Respect for Intellectual Property
Using the findings of other researchers often increases the likelihood of intellectual property rights infringement (Thomas 2006). Such vulnerability emerges in this paper because this study mainly relied on secondary research information. Nonetheless, there was a proper citation of all the information used in this paper. This way, this paper acknowledges all the sources of data and their respective authors. Similarly, in line with the quest to protect intellectual property, there were no reproduction, or distribution of other authors’ works in this research.
Comprehensively, this study observed all scientific rules of research, including making sure that the paper used credible data, adhered to all ethical rules of research, and highlighted reliable findings. Furthermore, the research design and approach mirrored the nature of the study and its focus – the improvement of risk management performance in petroleum industries.
Findings and Analysis
Oil and gas companies are among the most transformative companies in the world because they are innovators in the use of modern technology to meet some of the world’s energy needs. Their expertise in using data analysis techniques to analyse prospective acquisitions, and capital expenditures is also unrivalled. However, these companies still lag behind other industry leaders in using quantitative rigour in human resource management to mitigate some of their management risks (Enterprise Risk Management Initiative 2015). As technology keeps changing and globalisation continues to change the dynamics of global trade, many employees working in the oil and gas sector are attaining retirement age. Understandably, there are not enough people to fill this labour gap because education institutions are not churning enough graduates to fill these vacant positions (Enterprise Risk Management Initiative 2015). Consequently, human resource departments are taking proactive measures to address this challenge by using data informatics to recruit and nurture the best talent (Dyer & Singh 1998). By blending internal organisational dynamics and external statistical variables, B.P and Exxon Mobil are positioning themselves to manage the volatilities associated with the energy sector. However, a close assessment of their risk management practices reveals the following
Case One: B.P
B.P is a household name in the petroleum industry. Its first exploration activities started in the late 1960s. Since then, the company has increased its prominence in the oil and gas sector and become the largest oil and gas producer in the US (Bly 2015). Similarly, it has become the largest oil supplier to the American military (Bly 2015). Under the leadership of Lord Browne and Tony Hayward, the company has soared to tremendous heights of success (Enterprise Risk Management Initiative 2015). In fact, under their leadership, B.P acquired smaller oil companies, such as AMOCO and ARCO, in 1998 and 2000 respectively (Enterprise Risk Management Initiative 2015). These ventures increased the company’s market share and propelled its status to “premium.” In the late 1990s and 2000s, the company also gained the reputation for adopting good cost-cutting measures and bottom-line maximisation (both of which helped to propel the company’s success). Its risk management framework appears below.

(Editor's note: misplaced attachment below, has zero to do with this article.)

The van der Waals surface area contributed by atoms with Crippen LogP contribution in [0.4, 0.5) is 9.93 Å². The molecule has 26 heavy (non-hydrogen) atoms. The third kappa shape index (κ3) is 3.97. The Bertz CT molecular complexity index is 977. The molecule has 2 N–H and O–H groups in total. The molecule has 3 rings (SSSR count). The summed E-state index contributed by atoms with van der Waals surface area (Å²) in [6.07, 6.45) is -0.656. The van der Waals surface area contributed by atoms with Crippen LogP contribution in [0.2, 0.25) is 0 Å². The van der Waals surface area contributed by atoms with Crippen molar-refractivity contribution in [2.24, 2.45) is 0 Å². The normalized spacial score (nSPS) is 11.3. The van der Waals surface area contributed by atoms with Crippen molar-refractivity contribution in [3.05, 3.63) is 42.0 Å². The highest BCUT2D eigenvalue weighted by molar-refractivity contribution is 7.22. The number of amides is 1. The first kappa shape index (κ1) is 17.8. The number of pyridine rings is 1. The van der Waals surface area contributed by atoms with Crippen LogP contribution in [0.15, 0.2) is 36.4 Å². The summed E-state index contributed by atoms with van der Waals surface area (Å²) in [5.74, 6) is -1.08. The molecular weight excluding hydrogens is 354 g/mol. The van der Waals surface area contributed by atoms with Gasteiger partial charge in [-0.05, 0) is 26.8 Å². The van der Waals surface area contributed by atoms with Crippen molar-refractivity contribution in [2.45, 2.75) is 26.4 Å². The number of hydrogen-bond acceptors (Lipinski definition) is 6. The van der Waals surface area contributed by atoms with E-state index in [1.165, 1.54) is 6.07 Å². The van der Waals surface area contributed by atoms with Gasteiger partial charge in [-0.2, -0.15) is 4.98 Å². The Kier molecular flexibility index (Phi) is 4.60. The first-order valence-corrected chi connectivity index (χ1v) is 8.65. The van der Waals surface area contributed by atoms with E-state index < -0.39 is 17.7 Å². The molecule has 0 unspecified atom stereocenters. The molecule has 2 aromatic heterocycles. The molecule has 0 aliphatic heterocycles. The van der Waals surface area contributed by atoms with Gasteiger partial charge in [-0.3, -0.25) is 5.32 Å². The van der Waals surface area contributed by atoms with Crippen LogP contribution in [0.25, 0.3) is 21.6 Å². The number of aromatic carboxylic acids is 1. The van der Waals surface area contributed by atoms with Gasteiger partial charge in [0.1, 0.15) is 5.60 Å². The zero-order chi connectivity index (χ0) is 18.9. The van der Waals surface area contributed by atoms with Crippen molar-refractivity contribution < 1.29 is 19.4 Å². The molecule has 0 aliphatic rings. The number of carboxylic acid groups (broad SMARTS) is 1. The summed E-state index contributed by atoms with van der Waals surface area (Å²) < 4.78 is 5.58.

B.P’s Risk Management Framework
B.P’s risk management practices mirror the company’s company culture of risk-taking, cost-cutting and capital efficiency (Gale 2011). The company’s high appetite for risk is arguably among the highest in the petroleum industry (Enterprise Risk Management Initiative 2015). In fact, observers attribute the company’s success in the global scene to its high-risk appetite (Gale 2011). This feature has attracted both criticism and commendation in the same measure. However, in the context of this paper, its high-risk appetite makes it an interesting case study because it exposes the company to many risks. This outcome draws our attention to the need for a comprehensive risk management plan for the company (Enterprise Risk Management Initiative 2015). The diagram below shows the company’s operational risk management framework.
The key focus areas of B.P’s risk management framework are leadership (operating leaders and culture), organisation (competence and contractors), risk (risk assessment and management), and systematic reporting and results (checks and balances) (Bly 2015). Leadership and organisation are people-based practices that affect the risk management framework. The focus on risk and procedures often affects the organisation’s processes, while the focus on results and privilege to operate affect the organisation’s performance (Bly 2015).
Despite the elaborate structure of B.P’s risk management framework, the company has failed to mitigate its risks well. These risk management failures emerge through notable disasters, such as the Deepwater Horizon Oil Spill. Indeed, as the Enterprise Risk Management Initiative (2015) observes, the Deepwater Horizon Oil Spill is possibly among the biggest corporate disasters to have occurred to B.P and the larger petroleum industry, at large. The disaster created a public relations nightmare for the company as it brought huge financial and legal costs to the company. In fact, the company spent $28 billion to contain the crisis and suffered the possibility of paying $18 billion more in penalties accrued from the disaster (Enterprise Risk Management Initiative 2015). The Deepwater Horizon Oil Spill was widespread. It affected the economy of the Gulf of Mexico and caused 11 deaths of B.P employees (Enterprise Risk Management Initiative 2015). Independent reports also show that the crisis injured 16 employees (Bly 2015). More than 4.9 million barrels of oil spill into the ocean, causing an ecological crisis that drew the world’s attention to the company’s activities and the possible environmental impact (Bly 2015). Tourism and fishing industries along the Gulf of Mexico withstood the worst of the crisis (Enterprise Risk Management Initiative 2015).